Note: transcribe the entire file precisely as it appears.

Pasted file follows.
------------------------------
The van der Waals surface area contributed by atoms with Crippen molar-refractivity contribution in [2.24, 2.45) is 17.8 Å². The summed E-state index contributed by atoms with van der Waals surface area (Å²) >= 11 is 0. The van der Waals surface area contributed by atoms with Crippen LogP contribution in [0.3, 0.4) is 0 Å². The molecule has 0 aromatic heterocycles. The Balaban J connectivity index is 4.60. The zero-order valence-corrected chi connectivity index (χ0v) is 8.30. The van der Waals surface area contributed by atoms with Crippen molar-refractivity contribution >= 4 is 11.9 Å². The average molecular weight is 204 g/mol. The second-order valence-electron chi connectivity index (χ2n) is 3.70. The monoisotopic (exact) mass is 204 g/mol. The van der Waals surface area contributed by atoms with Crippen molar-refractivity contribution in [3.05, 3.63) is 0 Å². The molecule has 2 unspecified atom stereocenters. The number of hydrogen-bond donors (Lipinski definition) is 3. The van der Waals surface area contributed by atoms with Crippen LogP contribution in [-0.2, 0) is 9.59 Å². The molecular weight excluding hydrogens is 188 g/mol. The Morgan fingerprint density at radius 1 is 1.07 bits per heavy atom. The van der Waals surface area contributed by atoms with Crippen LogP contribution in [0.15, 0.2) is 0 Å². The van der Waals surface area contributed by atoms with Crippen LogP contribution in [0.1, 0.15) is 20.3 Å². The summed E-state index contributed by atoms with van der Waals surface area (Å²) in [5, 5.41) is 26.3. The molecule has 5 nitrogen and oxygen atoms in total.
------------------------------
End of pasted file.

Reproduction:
The van der Waals surface area contributed by atoms with Crippen molar-refractivity contribution in [2.24, 2.45) is 17.8 Å². The summed E-state index contributed by atoms with van der Waals surface area (Å²) >= 11 is 0. The van der Waals surface area contributed by atoms with Crippen LogP contribution in [0.3, 0.4) is 0 Å². The molecule has 0 aromatic heterocycles. The Balaban J connectivity index is 4.60. The zero-order valence-corrected chi connectivity index (χ0v) is 8.30. The van der Waals surface area contributed by atoms with Crippen molar-refractivity contribution >= 4 is 11.9 Å². The average molecular weight is 204 g/mol. The second-order valence-electron chi connectivity index (χ2n) is 3.70. The monoisotopic (exact) mass is 204 g/mol. The van der Waals surface area contributed by atoms with Crippen molar-refractivity contribution in [3.05, 3.63) is 0 Å². The molecule has 2 unspecified atom stereocenters. The number of hydrogen-bond donors (Lipinski definition) is 3. The van der Waals surface area contributed by atoms with Crippen LogP contribution in [-0.2, 0) is 9.59 Å². The molecular weight excluding hydrogens is 188 g/mol. The Morgan fingerprint density at radius 1 is 1.07 bits per heavy atom. The van der Waals surface area contributed by atoms with Crippen LogP contribution in [0.15, 0.2) is 0 Å². The van der Waals surface area contributed by atoms with Crippen LogP contribution in [0.1, 0.15) is 20.3 Å². The summed E-state index contributed by atoms with van der Waals surface area (Å²) in [5, 5.41) is 26.3. The molecule has 5 nitrogen and oxygen atoms in total.